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Beaumont died in 1615, Fletcher in 1625, and Jonson in 1637• My researches, however, were not continued below the year 1032, the date of the second edition of Shakspeare.
Let it be added to the praises of our Author, that if he did not begin to write till 1593, nor ceased till within three years of his death, which happened in 1616; in the course of twenty years he had produced no less than thirty-five plays, admitting that the eight others (amongst which is to be reckoned Titus Andronicus) were fpurious. I reize this opportunity, however, to exprefs my doubts concerning all but the last mentioned piece and Locrine. Locrine hath only the letters W. S. prefixed to it; and exhibits internal proofs that it was not only the composition of a scholar but of a pedant. Neither has it ever yet been sufficiently proved, that it was once customary to set the names of celebrated living authors at full length in the title-pages to the works of others, or to enter them under thefe false colours in the books of Stationers Hall. Such frauds, indeed, have been attempted at a later period, but with little success. The most inconsiderable of all the pieces rejected by the editors of Shakspeare, is the Yorkshire Tragedy; and yet in 1608 it was both registered and published with his name. At this time too, he was probably in London, presiding at the Globe Theatre, in consequence of the licence granted by king James I. to him and his fellow-comedians in 1603. The Yorkshire Tragedy is only one out of four short dramas which were exhibited for the entertainment of a single evening, as the title-page in forms us; and perhaps would have been forgotten, with the other three, but that it was known to have been the work of our celebrated Author. Such miscellaneous representations were not uncommon, and the Reader will find a specimen of them in the tenth volume of Mr. Seyward's edition of Beaumont and Fletcher. Shakspeare, who hath expressed such a solicitude that his Clowns pould speak no more than what was set down for them, would naturally have taken fome opportunity to thew his impat'ence at being rendered answerable, in a still more decisive manner, for entire compositions which were not his own. It is possible, likewise, that the copies of the plays omitted in the first folio, bad been already disposed of to proprietors, out of whose hands they could not be redeemed : or if Heminge and Condell were * dií cerning friends to the reputation of their associate, conscious, as they might have been, that such pieces were his, they would have omitted them by design, as inferior to his other productions. From this inferiority, and from a cast of style occasion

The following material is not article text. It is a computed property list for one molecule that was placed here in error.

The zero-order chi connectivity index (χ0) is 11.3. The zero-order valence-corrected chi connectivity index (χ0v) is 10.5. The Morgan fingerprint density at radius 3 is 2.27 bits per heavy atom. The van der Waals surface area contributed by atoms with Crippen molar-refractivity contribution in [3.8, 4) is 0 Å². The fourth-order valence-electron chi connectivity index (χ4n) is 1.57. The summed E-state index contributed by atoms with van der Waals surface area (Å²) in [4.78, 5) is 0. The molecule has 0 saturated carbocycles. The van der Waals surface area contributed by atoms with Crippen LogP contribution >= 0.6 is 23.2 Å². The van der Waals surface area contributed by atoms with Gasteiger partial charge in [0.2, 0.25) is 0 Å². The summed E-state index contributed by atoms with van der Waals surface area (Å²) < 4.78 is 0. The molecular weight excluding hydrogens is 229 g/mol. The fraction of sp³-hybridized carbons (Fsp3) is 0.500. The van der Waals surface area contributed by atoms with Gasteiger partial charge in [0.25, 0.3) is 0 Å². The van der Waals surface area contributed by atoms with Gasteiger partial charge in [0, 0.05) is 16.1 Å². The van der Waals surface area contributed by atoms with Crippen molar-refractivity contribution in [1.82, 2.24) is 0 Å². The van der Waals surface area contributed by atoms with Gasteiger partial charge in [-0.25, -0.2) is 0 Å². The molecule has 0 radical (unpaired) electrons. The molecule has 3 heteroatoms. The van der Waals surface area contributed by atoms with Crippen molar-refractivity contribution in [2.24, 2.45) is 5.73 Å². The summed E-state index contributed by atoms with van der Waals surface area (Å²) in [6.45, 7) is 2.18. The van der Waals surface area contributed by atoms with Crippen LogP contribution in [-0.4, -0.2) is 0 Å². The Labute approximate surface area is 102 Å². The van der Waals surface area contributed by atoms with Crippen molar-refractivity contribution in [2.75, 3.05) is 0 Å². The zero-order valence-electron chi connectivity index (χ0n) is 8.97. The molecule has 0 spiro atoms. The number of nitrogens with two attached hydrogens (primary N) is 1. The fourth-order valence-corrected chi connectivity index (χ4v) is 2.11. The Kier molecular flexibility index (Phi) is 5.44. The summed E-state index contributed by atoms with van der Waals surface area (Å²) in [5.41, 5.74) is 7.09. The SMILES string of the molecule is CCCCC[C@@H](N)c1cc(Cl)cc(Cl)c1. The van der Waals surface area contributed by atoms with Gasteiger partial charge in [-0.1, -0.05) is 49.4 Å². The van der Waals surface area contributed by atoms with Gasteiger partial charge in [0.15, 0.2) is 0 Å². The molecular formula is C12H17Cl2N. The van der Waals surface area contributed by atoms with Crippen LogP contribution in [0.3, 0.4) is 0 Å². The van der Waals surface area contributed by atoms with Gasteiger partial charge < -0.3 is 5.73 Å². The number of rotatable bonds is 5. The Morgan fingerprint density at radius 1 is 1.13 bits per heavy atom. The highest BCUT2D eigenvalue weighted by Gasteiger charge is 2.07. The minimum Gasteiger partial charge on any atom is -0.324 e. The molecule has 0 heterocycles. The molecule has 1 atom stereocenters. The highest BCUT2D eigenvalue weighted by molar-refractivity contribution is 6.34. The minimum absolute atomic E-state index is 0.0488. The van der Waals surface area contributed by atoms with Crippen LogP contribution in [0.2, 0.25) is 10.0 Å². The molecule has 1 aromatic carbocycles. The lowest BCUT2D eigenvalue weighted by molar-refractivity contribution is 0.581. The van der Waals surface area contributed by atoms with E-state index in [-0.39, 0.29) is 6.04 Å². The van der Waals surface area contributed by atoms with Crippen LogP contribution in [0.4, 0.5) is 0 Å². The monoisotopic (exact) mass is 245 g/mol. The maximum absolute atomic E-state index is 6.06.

• If the original editors of Shakspeare were discerning friends to the reputation of their associate, how came Titus Andronicus to find a place amongst his works in their own edition. Rev.
ally ally different, nothing relative to their authenticity can, with exactness, be inferred; for, as Dr. Johnson very justly observes on a similar occasion, “ There is little resemblance between the first works of Raphael and the last." But could it even be proved that these rejected pieces were not among the earlieft effufions of Shakspeare, such proofs would by no means affect their authenticity; as both Dryden and Rowe, after having written their best plays, are known to have produced others, which reflect a very inconsiderable degree of honour on their memory.
These reasonings in favour of the rejected plays, which had been originally attributed to Shakspeare, are exceedingly plaufble; but whether they will be considered as decisive, we presume not to determine. Perhaps they have been rejected too precipitately, through an implicit dependence on the authority of Mr. Pope; whose reasons for their total omiffion were, how ever, very far from being conclusive.
The most curious and important supplement to the prefaces of the former edition, is an attempt to ascertain the order in which the plays attributed to Shakspeare were written,' by Mr. Malone. Or this attempt,' Mr. Steevens makes the following handsome acknowledgment. By the aid of the registers ac Stationers Hall, and such internal evidences as the pieces them selves fupply, he (Mr. Malone] hath so happily accomplished his undertaking, that he only leaves me the power to thank him for an arrangement which I profess my inability either to dispute or to improve.'